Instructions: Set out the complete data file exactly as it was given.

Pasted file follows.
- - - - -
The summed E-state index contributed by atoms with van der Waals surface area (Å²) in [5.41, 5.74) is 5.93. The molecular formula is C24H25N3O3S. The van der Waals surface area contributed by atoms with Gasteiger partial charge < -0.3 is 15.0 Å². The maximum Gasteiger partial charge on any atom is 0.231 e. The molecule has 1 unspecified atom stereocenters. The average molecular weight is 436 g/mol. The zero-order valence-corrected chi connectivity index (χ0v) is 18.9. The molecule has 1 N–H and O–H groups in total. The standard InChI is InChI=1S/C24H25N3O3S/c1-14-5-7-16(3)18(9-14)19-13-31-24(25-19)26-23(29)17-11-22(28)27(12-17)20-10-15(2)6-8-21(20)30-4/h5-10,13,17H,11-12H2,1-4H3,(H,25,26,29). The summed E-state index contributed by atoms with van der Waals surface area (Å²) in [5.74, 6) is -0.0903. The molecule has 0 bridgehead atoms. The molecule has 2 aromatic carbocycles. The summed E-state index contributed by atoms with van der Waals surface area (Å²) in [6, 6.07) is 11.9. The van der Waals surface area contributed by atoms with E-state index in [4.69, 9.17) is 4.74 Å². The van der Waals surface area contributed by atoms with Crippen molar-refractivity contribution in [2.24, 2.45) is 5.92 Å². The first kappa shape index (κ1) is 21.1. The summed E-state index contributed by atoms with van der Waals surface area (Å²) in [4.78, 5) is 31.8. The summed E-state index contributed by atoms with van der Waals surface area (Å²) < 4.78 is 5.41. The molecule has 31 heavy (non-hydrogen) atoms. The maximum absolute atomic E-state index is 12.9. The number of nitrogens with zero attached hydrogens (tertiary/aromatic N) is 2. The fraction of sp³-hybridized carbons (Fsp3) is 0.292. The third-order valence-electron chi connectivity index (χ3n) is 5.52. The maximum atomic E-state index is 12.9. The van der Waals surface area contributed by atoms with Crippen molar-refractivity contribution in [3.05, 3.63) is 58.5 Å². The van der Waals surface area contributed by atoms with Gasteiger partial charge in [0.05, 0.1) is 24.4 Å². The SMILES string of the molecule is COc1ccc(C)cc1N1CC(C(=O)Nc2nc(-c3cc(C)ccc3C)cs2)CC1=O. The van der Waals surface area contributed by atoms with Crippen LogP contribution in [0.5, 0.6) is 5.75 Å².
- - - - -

The summed E-state index contributed by atoms with van der Waals surface area (Å²) in [5.41, 5.74) is 5.93. The molecular formula is C24H25N3O3S. The van der Waals surface area contributed by atoms with Gasteiger partial charge < -0.3 is 15.0 Å². The maximum Gasteiger partial charge on any atom is 0.231 e. The molecule has 1 unspecified atom stereocenters. The average molecular weight is 436 g/mol. The zero-order valence-corrected chi connectivity index (χ0v) is 18.9. The molecule has 1 N–H and O–H groups in total. The standard InChI is InChI=1S/C24H25N3O3S/c1-14-5-7-16(3)18(9-14)19-13-31-24(25-19)26-23(29)17-11-22(28)27(12-17)20-10-15(2)6-8-21(20)30-4/h5-10,13,17H,11-12H2,1-4H3,(H,25,26,29). The summed E-state index contributed by atoms with van der Waals surface area (Å²) in [5.74, 6) is -0.0903. The molecule has 0 bridgehead atoms. The molecule has 2 aromatic carbocycles. The summed E-state index contributed by atoms with van der Waals surface area (Å²) in [6, 6.07) is 11.9. The van der Waals surface area contributed by atoms with E-state index in [4.69, 9.17) is 4.74 Å². The van der Waals surface area contributed by atoms with Crippen molar-refractivity contribution in [2.24, 2.45) is 5.92 Å². The first kappa shape index (κ1) is 21.1. The summed E-state index contributed by atoms with van der Waals surface area (Å²) in [4.78, 5) is 31.8. The summed E-state index contributed by atoms with van der Waals surface area (Å²) < 4.78 is 5.41. The molecule has 31 heavy (non-hydrogen) atoms. The maximum absolute atomic E-state index is 12.9. The number of nitrogens with zero attached hydrogens (tertiary/aromatic N) is 2. The fraction of sp³-hybridized carbons (Fsp3) is 0.292. The third-order valence-electron chi connectivity index (χ3n) is 5.52. The maximum atomic E-state index is 12.9. The van der Waals surface area contributed by atoms with Crippen molar-refractivity contribution in [3.05, 3.63) is 58.5 Å². The van der Waals surface area contributed by atoms with Gasteiger partial charge in [0.05, 0.1) is 24.4 Å². The SMILES string of the molecule is COc1ccc(C)cc1N1CC(C(=O)Nc2nc(-c3cc(C)ccc3C)cs2)CC1=O. The van der Waals surface area contributed by atoms with Crippen LogP contribution in [0.5, 0.6) is 5.75 Å².